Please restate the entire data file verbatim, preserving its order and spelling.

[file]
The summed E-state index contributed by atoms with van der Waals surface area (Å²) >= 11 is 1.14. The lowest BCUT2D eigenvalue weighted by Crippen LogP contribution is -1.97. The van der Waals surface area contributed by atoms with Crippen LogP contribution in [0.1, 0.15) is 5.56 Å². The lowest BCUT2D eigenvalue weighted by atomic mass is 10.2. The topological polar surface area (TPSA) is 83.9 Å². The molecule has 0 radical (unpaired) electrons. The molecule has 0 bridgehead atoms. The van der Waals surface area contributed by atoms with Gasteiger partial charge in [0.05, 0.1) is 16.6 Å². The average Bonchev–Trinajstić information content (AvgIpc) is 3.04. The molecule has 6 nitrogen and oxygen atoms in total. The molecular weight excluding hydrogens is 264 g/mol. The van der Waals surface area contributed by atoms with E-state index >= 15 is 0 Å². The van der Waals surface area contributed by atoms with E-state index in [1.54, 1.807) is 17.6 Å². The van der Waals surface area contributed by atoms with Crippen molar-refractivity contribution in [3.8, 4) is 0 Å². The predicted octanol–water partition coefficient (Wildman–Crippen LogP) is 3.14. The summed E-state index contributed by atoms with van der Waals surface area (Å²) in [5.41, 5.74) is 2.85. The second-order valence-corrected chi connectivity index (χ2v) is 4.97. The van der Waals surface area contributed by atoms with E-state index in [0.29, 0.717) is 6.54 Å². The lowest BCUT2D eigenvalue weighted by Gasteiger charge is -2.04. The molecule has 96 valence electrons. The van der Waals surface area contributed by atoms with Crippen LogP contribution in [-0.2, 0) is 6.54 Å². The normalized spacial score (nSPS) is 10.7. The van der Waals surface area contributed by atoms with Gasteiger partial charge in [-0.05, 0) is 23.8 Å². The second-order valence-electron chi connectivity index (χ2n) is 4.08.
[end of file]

The summed E-state index contributed by atoms with van der Waals surface area (Å²) >= 11 is 1.14. The lowest BCUT2D eigenvalue weighted by Crippen LogP contribution is -1.97. The van der Waals surface area contributed by atoms with Crippen LogP contribution in [0.1, 0.15) is 5.56 Å². The lowest BCUT2D eigenvalue weighted by atomic mass is 10.2. The topological polar surface area (TPSA) is 83.9 Å². The molecule has 0 radical (unpaired) electrons. The molecule has 0 bridgehead atoms. The van der Waals surface area contributed by atoms with Gasteiger partial charge in [0.05, 0.1) is 16.6 Å². The average Bonchev–Trinajstić information content (AvgIpc) is 3.04. The molecule has 6 nitrogen and oxygen atoms in total. The molecular weight excluding hydrogens is 264 g/mol. The van der Waals surface area contributed by atoms with E-state index >= 15 is 0 Å². The van der Waals surface area contributed by atoms with E-state index in [1.54, 1.807) is 17.6 Å². The van der Waals surface area contributed by atoms with Crippen molar-refractivity contribution in [3.8, 4) is 0 Å². The predicted octanol–water partition coefficient (Wildman–Crippen LogP) is 3.14. The summed E-state index contributed by atoms with van der Waals surface area (Å²) in [5.41, 5.74) is 2.85. The second-order valence-corrected chi connectivity index (χ2v) is 4.97. The van der Waals surface area contributed by atoms with E-state index in [0.29, 0.717) is 6.54 Å². The lowest BCUT2D eigenvalue weighted by Gasteiger charge is -2.04. The molecule has 96 valence electrons. The van der Waals surface area contributed by atoms with Crippen LogP contribution in [-0.2, 0) is 6.54 Å². The normalized spacial score (nSPS) is 10.7. The van der Waals surface area contributed by atoms with Gasteiger partial charge in [-0.05, 0) is 23.8 Å². The second-order valence-electron chi connectivity index (χ2n) is 4.08.